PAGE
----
After 240 minutes of overcoming USL Championship postseason adversity in the role of the underdog — as indeed it has been all year for a homesick, road-weary club — New Mexico United finally found its kryptonite in the form of its neighbors to the south.

New Mexico’s unlikely playoff journey was cut short after falling to El Paso Locomotive FC in heartrending fashion on Oct. 17, as the Texas club ended New Mexico’s dream season 5-3 in penalty kicks after extra time saw the scoreline knotted 1-1.

On Oct. 9, the Mountain West released the basketball schedules for both the women’s and men’s programs in the 11-school conference.

Each team will have an 18-game conference schedule. The women’s regular season will begin on Dec. 31 and conclude on March 2, while the men’s regular season will start on Dec. 29 and conclude on March 6.

The women’s and men’s basketball schedules feature nine home and away games apiece and will have two bye weeks over the course of the season.

On Saturday, Oct. 3, Albuquerque’s Holly Holm and Carlos Condit both won their respective fights via unanimous decision.

Holm and Condit both showed Saturday night that they’ve still got more left in the tank and aren’t giving up on their careers just yet. They’ve both had their recent struggles, but their performances give them something to build on.

Holm, who owned a overall fight record of 13-5 going into the fight and is currently ranked No. 2 in the bantamweight contenders rankings, fought the No. 6-ranked contender Irene Aldana, who was 12-5 all time. Holm won the fight in a unanimous decision, securing her 14th career victory.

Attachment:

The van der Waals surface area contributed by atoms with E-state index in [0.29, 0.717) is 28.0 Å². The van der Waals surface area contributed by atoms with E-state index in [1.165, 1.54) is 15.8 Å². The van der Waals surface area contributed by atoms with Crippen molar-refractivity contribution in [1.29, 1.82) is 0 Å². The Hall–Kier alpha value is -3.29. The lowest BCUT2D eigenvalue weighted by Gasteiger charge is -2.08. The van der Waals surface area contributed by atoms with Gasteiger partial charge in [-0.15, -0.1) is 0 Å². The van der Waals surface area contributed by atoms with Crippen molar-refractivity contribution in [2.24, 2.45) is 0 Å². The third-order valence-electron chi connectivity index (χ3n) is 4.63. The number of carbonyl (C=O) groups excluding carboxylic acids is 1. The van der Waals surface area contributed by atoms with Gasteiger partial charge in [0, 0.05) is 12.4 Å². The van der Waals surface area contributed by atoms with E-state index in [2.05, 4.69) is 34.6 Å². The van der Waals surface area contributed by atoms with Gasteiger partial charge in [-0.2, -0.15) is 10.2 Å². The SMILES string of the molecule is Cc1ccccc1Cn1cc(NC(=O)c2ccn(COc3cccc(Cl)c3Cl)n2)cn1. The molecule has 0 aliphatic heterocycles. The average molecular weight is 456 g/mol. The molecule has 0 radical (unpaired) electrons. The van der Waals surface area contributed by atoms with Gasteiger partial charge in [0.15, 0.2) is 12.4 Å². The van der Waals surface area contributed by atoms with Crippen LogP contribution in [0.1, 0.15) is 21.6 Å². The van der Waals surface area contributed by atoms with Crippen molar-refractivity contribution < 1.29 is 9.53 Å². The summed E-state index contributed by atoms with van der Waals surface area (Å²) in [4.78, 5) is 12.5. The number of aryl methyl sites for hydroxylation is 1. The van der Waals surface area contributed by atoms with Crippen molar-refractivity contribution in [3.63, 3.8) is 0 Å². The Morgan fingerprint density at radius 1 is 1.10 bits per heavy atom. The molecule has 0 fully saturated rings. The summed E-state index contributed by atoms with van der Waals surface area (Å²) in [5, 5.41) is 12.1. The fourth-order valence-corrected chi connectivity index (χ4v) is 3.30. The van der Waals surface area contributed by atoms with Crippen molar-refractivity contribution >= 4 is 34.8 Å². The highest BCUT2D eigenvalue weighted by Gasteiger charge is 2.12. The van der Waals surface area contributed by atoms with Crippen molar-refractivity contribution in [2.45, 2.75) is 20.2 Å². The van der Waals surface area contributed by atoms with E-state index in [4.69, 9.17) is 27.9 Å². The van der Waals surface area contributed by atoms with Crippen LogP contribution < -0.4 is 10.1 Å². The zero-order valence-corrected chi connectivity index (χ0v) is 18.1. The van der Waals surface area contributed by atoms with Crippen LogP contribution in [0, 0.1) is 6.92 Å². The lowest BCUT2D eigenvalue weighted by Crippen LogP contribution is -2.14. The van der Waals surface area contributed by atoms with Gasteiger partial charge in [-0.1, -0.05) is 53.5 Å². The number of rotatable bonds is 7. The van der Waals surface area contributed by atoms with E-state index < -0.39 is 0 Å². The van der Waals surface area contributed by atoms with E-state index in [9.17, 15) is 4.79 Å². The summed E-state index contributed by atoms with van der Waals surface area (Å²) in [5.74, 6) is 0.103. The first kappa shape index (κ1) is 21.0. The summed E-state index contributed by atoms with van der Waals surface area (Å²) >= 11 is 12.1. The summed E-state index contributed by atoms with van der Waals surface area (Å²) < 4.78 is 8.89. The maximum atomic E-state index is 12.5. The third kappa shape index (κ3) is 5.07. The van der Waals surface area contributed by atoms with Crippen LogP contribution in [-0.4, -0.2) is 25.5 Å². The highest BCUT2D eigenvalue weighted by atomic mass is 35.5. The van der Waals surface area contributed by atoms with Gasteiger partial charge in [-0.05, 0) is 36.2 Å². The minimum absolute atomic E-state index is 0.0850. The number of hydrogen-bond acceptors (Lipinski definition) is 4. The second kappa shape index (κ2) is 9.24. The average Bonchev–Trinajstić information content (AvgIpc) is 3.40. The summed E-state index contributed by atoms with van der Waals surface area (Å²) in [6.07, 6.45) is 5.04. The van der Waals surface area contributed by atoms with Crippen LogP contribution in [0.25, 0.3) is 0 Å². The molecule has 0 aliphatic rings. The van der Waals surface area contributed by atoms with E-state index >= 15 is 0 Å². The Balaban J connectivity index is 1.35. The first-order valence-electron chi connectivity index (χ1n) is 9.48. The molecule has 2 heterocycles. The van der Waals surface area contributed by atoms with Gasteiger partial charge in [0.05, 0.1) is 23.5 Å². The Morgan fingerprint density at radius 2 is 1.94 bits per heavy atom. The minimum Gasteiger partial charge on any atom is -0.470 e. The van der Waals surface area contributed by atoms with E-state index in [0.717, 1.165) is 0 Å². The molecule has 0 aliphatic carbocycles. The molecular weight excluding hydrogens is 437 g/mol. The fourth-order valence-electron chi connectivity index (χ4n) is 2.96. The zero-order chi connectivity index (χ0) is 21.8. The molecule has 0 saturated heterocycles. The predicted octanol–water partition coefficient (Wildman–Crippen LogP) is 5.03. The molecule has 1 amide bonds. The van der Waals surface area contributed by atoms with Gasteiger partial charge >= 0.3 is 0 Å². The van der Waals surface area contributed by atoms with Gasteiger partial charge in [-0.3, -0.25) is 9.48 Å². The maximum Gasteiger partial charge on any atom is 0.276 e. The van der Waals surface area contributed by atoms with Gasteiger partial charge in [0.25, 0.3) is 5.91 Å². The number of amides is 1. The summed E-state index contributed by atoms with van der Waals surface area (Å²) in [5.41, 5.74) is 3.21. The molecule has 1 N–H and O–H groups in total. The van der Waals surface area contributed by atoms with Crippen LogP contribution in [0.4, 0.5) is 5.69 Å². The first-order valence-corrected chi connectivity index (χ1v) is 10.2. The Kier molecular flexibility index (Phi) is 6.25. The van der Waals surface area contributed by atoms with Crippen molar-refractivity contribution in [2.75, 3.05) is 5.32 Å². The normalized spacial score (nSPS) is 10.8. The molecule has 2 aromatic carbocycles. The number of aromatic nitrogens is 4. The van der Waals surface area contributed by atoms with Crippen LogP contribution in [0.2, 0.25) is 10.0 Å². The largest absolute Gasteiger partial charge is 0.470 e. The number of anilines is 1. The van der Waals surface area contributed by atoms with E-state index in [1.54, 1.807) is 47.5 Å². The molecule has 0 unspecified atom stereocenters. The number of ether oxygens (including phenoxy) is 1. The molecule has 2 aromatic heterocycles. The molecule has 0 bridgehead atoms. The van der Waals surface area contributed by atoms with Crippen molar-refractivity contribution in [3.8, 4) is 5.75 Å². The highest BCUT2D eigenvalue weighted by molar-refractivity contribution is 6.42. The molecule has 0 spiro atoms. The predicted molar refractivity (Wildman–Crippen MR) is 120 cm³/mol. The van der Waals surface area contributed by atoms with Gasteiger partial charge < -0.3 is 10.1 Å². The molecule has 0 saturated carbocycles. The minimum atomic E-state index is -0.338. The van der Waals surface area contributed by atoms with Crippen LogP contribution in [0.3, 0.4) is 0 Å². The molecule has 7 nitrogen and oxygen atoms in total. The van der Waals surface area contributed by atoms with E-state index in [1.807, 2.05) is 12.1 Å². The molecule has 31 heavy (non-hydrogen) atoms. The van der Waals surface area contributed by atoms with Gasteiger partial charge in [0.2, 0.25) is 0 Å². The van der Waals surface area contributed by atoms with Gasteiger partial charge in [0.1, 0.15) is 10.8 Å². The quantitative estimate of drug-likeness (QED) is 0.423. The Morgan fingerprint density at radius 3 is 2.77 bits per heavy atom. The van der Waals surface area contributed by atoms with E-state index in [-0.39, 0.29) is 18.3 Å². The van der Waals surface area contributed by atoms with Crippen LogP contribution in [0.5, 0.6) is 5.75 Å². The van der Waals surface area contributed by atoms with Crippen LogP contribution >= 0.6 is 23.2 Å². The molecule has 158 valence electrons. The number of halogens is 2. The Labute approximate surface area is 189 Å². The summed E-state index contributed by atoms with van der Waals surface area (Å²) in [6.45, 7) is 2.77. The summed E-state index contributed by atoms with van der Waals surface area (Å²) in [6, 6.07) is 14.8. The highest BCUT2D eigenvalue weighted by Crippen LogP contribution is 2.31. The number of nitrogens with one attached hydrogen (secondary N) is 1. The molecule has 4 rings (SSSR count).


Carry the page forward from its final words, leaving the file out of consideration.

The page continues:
One more, for the road.

That has been the mantra for New Mexico United since March, when the coronavirus pandemic mandated a four-month hiatus of play and altered the trajectory of a year that eventually manifested as a sensational season devoid of home matches.

The mantra will see at least one more recitation in 2020 after New Mexico — via a superb Chris Wehan goal in extra time — defeated San Antonio FC 1-0 on Saturday night at Toyota Field in Texas.

Mountain West reverses course, to play 8-game season

The Mountain West Conference released its revamped fall football schedule on Oct. 1, with 8 games to be played in the span of a month and a half.

For the University of New Mexico, the first game of the regular season will be played on Oct. 24, and the final regular season game will be played on Dec. 12.

The Lobos’ season consists of four away and home games apiece, with the season starting on the road at Colorado State.

UNM’s first home game will be on Halloween against San José State.

New Mexico United rolls into playoffs with 1-0 victory

In an extraordinary season, New Mexico United has met every challenge with tenacity and remarkable verve. Those efforts paid off after a team performance sent New Mexico into the playoffs with a style-affirming flourish in the club’s second season.

French winger Joris Ahlinvi scored in the 57th minute, Real Monarchs SLC put on a woeful performance and United punctuated its regular season finale with a victory at Zion’s Bank Stadium on a late September evening.